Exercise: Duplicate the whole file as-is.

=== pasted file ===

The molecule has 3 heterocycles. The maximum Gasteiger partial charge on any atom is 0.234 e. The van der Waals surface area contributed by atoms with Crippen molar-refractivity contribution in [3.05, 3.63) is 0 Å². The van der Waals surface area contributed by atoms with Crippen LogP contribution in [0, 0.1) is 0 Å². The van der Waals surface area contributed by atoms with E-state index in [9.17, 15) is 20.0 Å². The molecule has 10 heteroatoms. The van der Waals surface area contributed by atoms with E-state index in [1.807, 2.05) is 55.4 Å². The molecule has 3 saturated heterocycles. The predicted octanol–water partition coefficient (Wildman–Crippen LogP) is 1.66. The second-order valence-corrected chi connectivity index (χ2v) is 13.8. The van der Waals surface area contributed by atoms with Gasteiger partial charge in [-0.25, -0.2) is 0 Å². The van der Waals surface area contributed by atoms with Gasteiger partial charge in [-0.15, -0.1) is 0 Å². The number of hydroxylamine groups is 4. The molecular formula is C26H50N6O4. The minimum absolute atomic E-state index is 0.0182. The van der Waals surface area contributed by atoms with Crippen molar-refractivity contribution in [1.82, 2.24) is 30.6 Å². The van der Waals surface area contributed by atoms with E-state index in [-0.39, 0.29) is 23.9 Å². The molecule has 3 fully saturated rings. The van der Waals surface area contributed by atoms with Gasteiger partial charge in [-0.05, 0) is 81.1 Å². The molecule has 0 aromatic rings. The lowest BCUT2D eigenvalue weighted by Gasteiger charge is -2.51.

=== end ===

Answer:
The molecule has 3 heterocycles. The maximum Gasteiger partial charge on any atom is 0.234 e. The van der Waals surface area contributed by atoms with Crippen molar-refractivity contribution in [3.05, 3.63) is 0 Å². The van der Waals surface area contributed by atoms with Crippen LogP contribution in [0, 0.1) is 0 Å². The van der Waals surface area contributed by atoms with E-state index in [9.17, 15) is 20.0 Å². The molecule has 10 heteroatoms. The van der Waals surface area contributed by atoms with E-state index in [1.807, 2.05) is 55.4 Å². The molecule has 3 saturated heterocycles. The predicted octanol–water partition coefficient (Wildman–Crippen LogP) is 1.66. The second-order valence-corrected chi connectivity index (χ2v) is 13.8. The van der Waals surface area contributed by atoms with Gasteiger partial charge in [-0.25, -0.2) is 0 Å². The van der Waals surface area contributed by atoms with Gasteiger partial charge in [-0.15, -0.1) is 0 Å². The number of hydroxylamine groups is 4. The molecular formula is C26H50N6O4. The minimum absolute atomic E-state index is 0.0182. The van der Waals surface area contributed by atoms with Crippen molar-refractivity contribution in [1.82, 2.24) is 30.6 Å². The van der Waals surface area contributed by atoms with E-state index in [-0.39, 0.29) is 23.9 Å². The molecule has 3 fully saturated rings. The van der Waals surface area contributed by atoms with Gasteiger partial charge in [-0.05, 0) is 81.1 Å². The molecule has 0 aromatic rings. The lowest BCUT2D eigenvalue weighted by Gasteiger charge is -2.51.